While we may not normally think of rock bands as more than musical quartets, they are indeed a business enterprise unto themselves. In the case of Van Halen, both iterations relied on strong leader-member relations in that the lead singers didn’t technically carry a higher rank or authority. In the case of Apple, both leaders carried strong position power as well. But in both instances, the organizations thrived because they had the right leader at the right time, (Psych485, Lesson 6).
[OpieRadio]. (2015, September 15). @SammyHagar on ups and downs of Van Halen [Video File]. Retrieved from https://www.youtube.com/watch?v=cvVgJ8zUCjg&t=82s
V. (2020, May 29). Van Halen’s ‘US Festival’ Concert Revisited. Retrieved June 06, 2020, from https://www.vhnd.com/2014/05/29/the-us-festival-revisited/
Isaacson, W. (2014, October 29). The Real Leadership Lessons of Steve Jobs. Retrieved June 06, 2020, from https://hbr.org/2012/04/the-real-leadership-lessons-of-steve-jobs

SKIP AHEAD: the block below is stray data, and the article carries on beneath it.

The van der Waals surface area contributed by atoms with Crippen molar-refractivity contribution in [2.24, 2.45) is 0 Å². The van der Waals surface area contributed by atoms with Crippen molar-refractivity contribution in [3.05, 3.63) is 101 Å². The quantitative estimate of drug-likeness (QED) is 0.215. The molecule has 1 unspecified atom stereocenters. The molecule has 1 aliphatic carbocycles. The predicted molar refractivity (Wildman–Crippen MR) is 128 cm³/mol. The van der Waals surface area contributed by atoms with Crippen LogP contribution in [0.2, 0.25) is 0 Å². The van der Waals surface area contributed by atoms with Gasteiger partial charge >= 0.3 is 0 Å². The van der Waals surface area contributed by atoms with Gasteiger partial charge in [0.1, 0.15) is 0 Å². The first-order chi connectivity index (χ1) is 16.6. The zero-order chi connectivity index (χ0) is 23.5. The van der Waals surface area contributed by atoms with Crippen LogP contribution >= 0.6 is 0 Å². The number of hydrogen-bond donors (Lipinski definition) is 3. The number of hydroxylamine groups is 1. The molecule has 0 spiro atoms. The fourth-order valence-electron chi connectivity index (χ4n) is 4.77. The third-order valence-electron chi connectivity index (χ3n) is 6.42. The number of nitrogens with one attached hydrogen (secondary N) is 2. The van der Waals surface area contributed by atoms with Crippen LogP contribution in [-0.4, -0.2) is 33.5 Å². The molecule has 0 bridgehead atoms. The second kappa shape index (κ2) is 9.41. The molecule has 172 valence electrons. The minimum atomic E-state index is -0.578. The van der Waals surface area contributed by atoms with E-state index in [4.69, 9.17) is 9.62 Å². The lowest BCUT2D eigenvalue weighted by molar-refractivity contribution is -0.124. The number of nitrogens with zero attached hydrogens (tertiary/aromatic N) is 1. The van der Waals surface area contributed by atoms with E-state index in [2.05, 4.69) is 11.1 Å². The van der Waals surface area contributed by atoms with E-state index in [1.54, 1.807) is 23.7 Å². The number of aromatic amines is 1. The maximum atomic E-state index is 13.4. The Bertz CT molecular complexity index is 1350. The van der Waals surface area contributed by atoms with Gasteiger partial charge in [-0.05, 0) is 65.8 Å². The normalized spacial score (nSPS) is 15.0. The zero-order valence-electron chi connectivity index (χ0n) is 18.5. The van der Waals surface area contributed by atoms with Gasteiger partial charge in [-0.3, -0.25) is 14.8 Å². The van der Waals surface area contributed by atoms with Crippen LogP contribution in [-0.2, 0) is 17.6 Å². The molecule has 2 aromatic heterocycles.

Rathore, I. (2020, January 20). Apple Revenue by Year – From Fiscal 1993 to 2018. Retrieved June 06, 2020, from https://dazeinfo.com/2019/08/01/apple-revenue-by-year-worldwide-graphfarm/
Erlewine, S. (2016). Van Halen: Biography & History. Retrieved June 06, 2020, from https://www.allmusic.com/artist/van-halen-mn0000260206/biography
Team, I. (2019, December 06). Four Defining Steve Jobs Personality Traits. Retrieved June 06, 2020, from https://achieveiconic.com/success/four-defining-steve-jobs-personality-traits
Tuck, K. (2018, April 24). 11 Leadership Lessons We Can Learn From Tim Cook. Retrieved June 06, 2020, from https://strategicleaders.com/11-leadership-lessons-from-tim-cook/
Pennsylvania State University World Campus. (2016). Psych 485 Lesson 6: Contingency & Path-Goal Theories. Retrieved June 6, 2020, from https://psu.instructure.com/courses/2015147/modules/items/29089188